Considering the entire buzz around a new bank-funded structured settlement loan and all the subsequent questions I have gotten about it, I thought it appropriate to give this product an initial review even though I don’t yet have an actual contract to examine.  So far, what stood out to me most in the bank’s promotional material was the great lengths they went to differentiate themselves from conventional factoring companies.  They really go all out in selling their product as a bank loan and not a factoring transaction, making it appear that getting liquidity out of a structured settlement is as simple as applying for a car loan.  They even suggest that you promote this product to your attorney clients as the solution to their concerns about factoring. So is this product as innovative and revolutionary as they claim or mostly semantics and marketing spin?  To start, I have a hard time believing that this loan process is as simple and straightforward as they suggest.   Foremost is the fact that a structured settlement annuity cannot be used as collateral for a loan.  That begs the question as to whether a five-star rated bank would provide large, unsecured loans to annuitants?   That’s highly unlikely, especially in light of the fact that most annuitants come to us with significant debts and less-than-stellar credit.  These two statements in their advertisement reveal the bigger picture to me:

  • “Costs to your client include: Bank costs for establishing the loan including attorney fees and court costs.”
  • “Loan payments made directly by the insurance carrier so your client doesn’t have to worry about making the payments”

Based on my knowledge of factoring, I immediately thought: if it looks like a duck, swims like a duck, and quacks like a duck, then it probably is a duck.  Here’s why:

  1. They are charging the client for attorney’s fees and court costs.  Why is this required for a simple loan?   These are costs associated with every factoring transaction.
  2. The only way an insurance company will redirect payments to another payee (the bank in this case) is with a court order, just like that required for all factoring transactions.
  3. To recover principal and interest for the term of the loan, the bank then collects the monthly factored payments from the insurer directly and not from the annuitant, just like a factoring transaction.

This leads me to believe that what they’re actually doing is factoring the annuitant’s payments as both collateral and payment for a so-called loan.  How is that a radical departure from the status quo?  To me, it all sounds like just another duck… perhaps a slightly different species of duck, but still a duck nonetheless.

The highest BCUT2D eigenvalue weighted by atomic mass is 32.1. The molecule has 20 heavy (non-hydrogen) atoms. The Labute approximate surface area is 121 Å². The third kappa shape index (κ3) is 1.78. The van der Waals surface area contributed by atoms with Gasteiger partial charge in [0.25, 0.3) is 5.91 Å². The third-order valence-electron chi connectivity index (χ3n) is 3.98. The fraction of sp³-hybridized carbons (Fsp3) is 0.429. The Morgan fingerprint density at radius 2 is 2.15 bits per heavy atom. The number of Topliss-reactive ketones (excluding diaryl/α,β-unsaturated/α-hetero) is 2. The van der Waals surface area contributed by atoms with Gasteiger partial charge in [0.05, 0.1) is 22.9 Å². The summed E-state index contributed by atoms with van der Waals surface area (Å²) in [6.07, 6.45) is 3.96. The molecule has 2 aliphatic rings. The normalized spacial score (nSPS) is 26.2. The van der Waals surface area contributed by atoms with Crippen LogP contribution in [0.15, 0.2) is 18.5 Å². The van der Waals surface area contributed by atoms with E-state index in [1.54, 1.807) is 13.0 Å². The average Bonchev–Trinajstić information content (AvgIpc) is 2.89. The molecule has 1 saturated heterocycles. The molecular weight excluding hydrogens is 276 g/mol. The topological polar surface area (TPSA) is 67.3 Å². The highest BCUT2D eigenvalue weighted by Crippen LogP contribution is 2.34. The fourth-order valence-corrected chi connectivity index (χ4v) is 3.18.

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The promotional material for this new structured settlement loan product left me with several nagging questions and concerns, as follows:

  • How much of the structured settlement does the annuitant have to factor as collateral for the loan?  Perhaps all of it?  We encourage partial liquidations to preserve as much of the annuity as possible.
  • If they are factoring the entire annuity as collateral, what’s to stop the bank from marketing that client for more loans, lines of credit or other banking products afterwards?
  • This bank is also engaged in the structured settlement trust business.  Many trust clients also have structured settlements.  What’s to stop this bank from marketing the trust clients for structured settlement loans?
  • Does the annuitant have to pay the bank origination fees up front?  Attorney and court costs add up to thousands, not to mention other bank fees.  We always incorporate these costs into our fixed transaction.
  • What happens if the transaction is denied?  Does the annuitant still owe the origination fee to the bank?  Denials occasionally happen at the whim of a judge and we absorb these losses as a cost of doing business.
  • Simple loans, like those for a car, tend to have short durations. Is there a maximum annuity term that the bank will lend against?  We don’t have one.
  • Will the bank accept deferred annuities and lump sums like us?  If so, and this is a simple loan, how can the insurance company be paying the monthly principal and interest owed on the loan, as stated in the advertisement?
  • Can annuitants get their funds within a couple days like a car loan or do they have to wait weeks for court approval like every other factoring transaction?
  • If the annuitants do have to wait weeks to get funded, will the bank provide unsecured advances in the interim like we often do?
  • What if the annuitant dies or enters bankruptcy during the loan term?  How will that affect the structured settlement that is used as collateral?
  • The traditional factoring transfer process is tried and true for over a decade.  How will the bank address the new loan provision in the court pleadings?   If something goes wrong, it can be difficult to have an order amended down the road.

I will update this post with a detailed analysis after I review an actual contract document.  Stay tuned.

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